Category Archives: Projects

A Paradox of Platypus Collective Nouns Project

Whether it’s a Murder of Crows, a Labour of Moles, a Smack of Jellyfish, or indeed an Exaltation of Larks, imaginative, funny and simply wondrous, animal collective nouns can delight children and adults alike. This creative project set the young people of Rhondda Cynon Taff a unique challenge: to take an existing animal collective noun or invent a new one and write a poem based on it. Many of the earth’s creatures have them but thousands do not, and the art of creating them is the game of ‘Venery’.

The key to a good animal collective noun, is that the noun should not only be a good description of the group of creatures being named but it should also reveal something about the character of the animal too; a Skulk of Foxes, a Shiver of Sharks, a Parliament of Owls and a Crash of Rhinos for example.

During June and July 2009 poetry workshops lead by Peter Read provided 10 pupils from Treorchy Comprehensive School with the necessary skills to give them the best chance of writing their first or best poem to date. The pupils then worked with artist, Keith Baylis to produce three colourful murals inspired by the poems, which are now permanently displayed in the new purpose built teenage section of Treorchy Library.

The project was funded by Treorchy Comprehensive’s E3+ Project and run in partnership with Academi, Alan Golding (project creator) and RCT Libraries.

Alan Golding, Project Creator said:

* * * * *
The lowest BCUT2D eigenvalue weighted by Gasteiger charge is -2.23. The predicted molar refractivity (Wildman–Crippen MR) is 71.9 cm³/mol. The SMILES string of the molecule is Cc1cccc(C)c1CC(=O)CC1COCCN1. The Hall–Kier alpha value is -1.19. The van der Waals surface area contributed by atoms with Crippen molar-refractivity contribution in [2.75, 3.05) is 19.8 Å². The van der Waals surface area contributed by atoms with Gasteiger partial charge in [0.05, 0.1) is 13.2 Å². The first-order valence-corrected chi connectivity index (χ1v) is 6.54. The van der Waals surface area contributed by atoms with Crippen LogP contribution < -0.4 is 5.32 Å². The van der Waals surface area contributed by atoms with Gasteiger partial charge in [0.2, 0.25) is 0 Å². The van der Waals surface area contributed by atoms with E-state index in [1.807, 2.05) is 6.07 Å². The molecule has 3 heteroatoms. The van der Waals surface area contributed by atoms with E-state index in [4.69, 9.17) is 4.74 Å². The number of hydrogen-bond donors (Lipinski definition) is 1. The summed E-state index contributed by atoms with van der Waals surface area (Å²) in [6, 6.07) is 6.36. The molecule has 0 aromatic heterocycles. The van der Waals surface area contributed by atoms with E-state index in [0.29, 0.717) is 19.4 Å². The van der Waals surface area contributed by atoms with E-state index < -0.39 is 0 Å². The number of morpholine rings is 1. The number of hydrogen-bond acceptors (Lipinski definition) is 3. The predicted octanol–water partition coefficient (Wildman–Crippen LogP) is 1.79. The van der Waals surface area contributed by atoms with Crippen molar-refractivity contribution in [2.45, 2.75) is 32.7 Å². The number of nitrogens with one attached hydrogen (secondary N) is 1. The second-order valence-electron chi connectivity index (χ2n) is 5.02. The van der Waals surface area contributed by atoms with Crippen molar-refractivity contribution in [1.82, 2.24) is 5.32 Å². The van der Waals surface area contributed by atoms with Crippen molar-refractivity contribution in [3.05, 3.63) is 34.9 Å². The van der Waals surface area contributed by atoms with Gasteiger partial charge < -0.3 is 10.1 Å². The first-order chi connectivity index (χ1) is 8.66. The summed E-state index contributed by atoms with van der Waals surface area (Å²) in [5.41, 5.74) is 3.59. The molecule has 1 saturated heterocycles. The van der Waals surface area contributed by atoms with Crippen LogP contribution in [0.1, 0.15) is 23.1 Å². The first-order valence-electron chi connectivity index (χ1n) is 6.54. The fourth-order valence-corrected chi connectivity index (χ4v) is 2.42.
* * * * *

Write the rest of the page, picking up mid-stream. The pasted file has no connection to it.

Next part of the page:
“I can’t thank Academi, E3+ and Treorchy Library Service enough for being the first to pilot this project. It has been truly wonderful to read the brilliant poems and see the fantastic artwork created by the young people who took part. And to top it all, a new collective noun was created. The key to a good collective noun for a species of animal, bird, insect or sea creature (the game of ‘Venery’), is that the noun should not only be a good description of the group but it should also reveal something about the particular character, behaviour or individuality of the species. A perfect example was created during this project – ‘A Paradox of Platypus’

Collective nouns

A Parliament of Owls
Liam Nagle-Cocco

Haiku 1

When the bright sun sets
It becomes day for the owls
And they all gather

Haiku 2

Their great Parliament
With its members disputing
Like our own MPs

Haiku 3

Shouting and screaming
Booing, hissing and crying
Writing the owl law

Haiku 4

Ancient Greek symbols
Of wisdom, wealth and foresight
Symbol of Athene

Haiku 5

Ruler of the night
Guardian of the afterlife
To the Middle-East

Smack of jellyfish

A Smack of Jellyfish
Rebecca Bush and Emily May

Sploosh, splatter, schloop
Babble, bobble, bubble
A smack of Jellyfish, pulsing silently through the water
Gracefully and fluently swooshing through the deep blue
Drifting wherever the current takes them
Just a smack of transparent sea jellies gliding
Elegantly through the salty brine
The wind of the ocean smacking against their invisible bare bells
Sploosh, splatter, schloop
Babble, bobble, bubble